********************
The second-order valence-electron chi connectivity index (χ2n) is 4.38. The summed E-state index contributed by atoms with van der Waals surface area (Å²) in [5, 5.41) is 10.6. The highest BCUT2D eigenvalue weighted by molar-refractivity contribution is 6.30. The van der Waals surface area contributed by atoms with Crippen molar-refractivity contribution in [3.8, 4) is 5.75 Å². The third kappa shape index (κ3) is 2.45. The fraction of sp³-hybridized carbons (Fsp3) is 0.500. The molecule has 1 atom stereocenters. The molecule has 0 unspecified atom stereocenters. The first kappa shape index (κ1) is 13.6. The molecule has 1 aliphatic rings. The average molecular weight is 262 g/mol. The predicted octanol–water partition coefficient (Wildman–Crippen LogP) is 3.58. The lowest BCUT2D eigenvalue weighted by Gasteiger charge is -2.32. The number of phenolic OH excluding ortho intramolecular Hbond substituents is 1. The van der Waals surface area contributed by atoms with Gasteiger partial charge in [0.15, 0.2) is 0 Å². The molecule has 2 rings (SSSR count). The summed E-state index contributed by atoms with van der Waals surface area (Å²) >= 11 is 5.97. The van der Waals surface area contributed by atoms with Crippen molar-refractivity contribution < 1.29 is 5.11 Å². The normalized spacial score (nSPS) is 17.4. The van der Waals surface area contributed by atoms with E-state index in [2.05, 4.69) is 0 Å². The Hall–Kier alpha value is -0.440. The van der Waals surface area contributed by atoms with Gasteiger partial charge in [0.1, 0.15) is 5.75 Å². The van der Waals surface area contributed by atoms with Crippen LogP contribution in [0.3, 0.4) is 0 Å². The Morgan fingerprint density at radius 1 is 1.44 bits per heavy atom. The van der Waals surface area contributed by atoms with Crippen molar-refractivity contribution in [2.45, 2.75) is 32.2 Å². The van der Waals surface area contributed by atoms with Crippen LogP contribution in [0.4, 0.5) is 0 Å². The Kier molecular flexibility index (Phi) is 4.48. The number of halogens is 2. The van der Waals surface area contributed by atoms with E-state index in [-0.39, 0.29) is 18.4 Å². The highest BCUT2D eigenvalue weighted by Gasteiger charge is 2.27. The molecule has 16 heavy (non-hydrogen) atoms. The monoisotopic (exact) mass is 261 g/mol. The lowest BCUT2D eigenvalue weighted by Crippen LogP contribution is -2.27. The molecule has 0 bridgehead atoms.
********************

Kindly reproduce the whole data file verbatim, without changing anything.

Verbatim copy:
The second-order valence-electron chi connectivity index (χ2n) is 4.38. The summed E-state index contributed by atoms with van der Waals surface area (Å²) in [5, 5.41) is 10.6. The highest BCUT2D eigenvalue weighted by molar-refractivity contribution is 6.30. The van der Waals surface area contributed by atoms with Crippen molar-refractivity contribution in [3.8, 4) is 5.75 Å². The third kappa shape index (κ3) is 2.45. The fraction of sp³-hybridized carbons (Fsp3) is 0.500. The molecule has 1 atom stereocenters. The molecule has 0 unspecified atom stereocenters. The first kappa shape index (κ1) is 13.6. The molecule has 1 aliphatic rings. The average molecular weight is 262 g/mol. The predicted octanol–water partition coefficient (Wildman–Crippen LogP) is 3.58. The lowest BCUT2D eigenvalue weighted by Gasteiger charge is -2.32. The number of phenolic OH excluding ortho intramolecular Hbond substituents is 1. The van der Waals surface area contributed by atoms with Gasteiger partial charge in [0.15, 0.2) is 0 Å². The molecule has 2 rings (SSSR count). The summed E-state index contributed by atoms with van der Waals surface area (Å²) >= 11 is 5.97. The van der Waals surface area contributed by atoms with Crippen molar-refractivity contribution < 1.29 is 5.11 Å². The normalized spacial score (nSPS) is 17.4. The van der Waals surface area contributed by atoms with E-state index in [2.05, 4.69) is 0 Å². The Hall–Kier alpha value is -0.440. The van der Waals surface area contributed by atoms with Gasteiger partial charge in [0.1, 0.15) is 5.75 Å². The van der Waals surface area contributed by atoms with Crippen LogP contribution in [0.3, 0.4) is 0 Å². The Morgan fingerprint density at radius 1 is 1.44 bits per heavy atom. The van der Waals surface area contributed by atoms with Crippen molar-refractivity contribution in [2.45, 2.75) is 32.2 Å². The van der Waals surface area contributed by atoms with Crippen LogP contribution in [0.4, 0.5) is 0 Å². The Kier molecular flexibility index (Phi) is 4.48. The number of halogens is 2. The van der Waals surface area contributed by atoms with E-state index in [-0.39, 0.29) is 18.4 Å². The highest BCUT2D eigenvalue weighted by Gasteiger charge is 2.27. The molecule has 16 heavy (non-hydrogen) atoms. The monoisotopic (exact) mass is 261 g/mol. The lowest BCUT2D eigenvalue weighted by Crippen LogP contribution is -2.27. The molecule has 0 bridgehead atoms.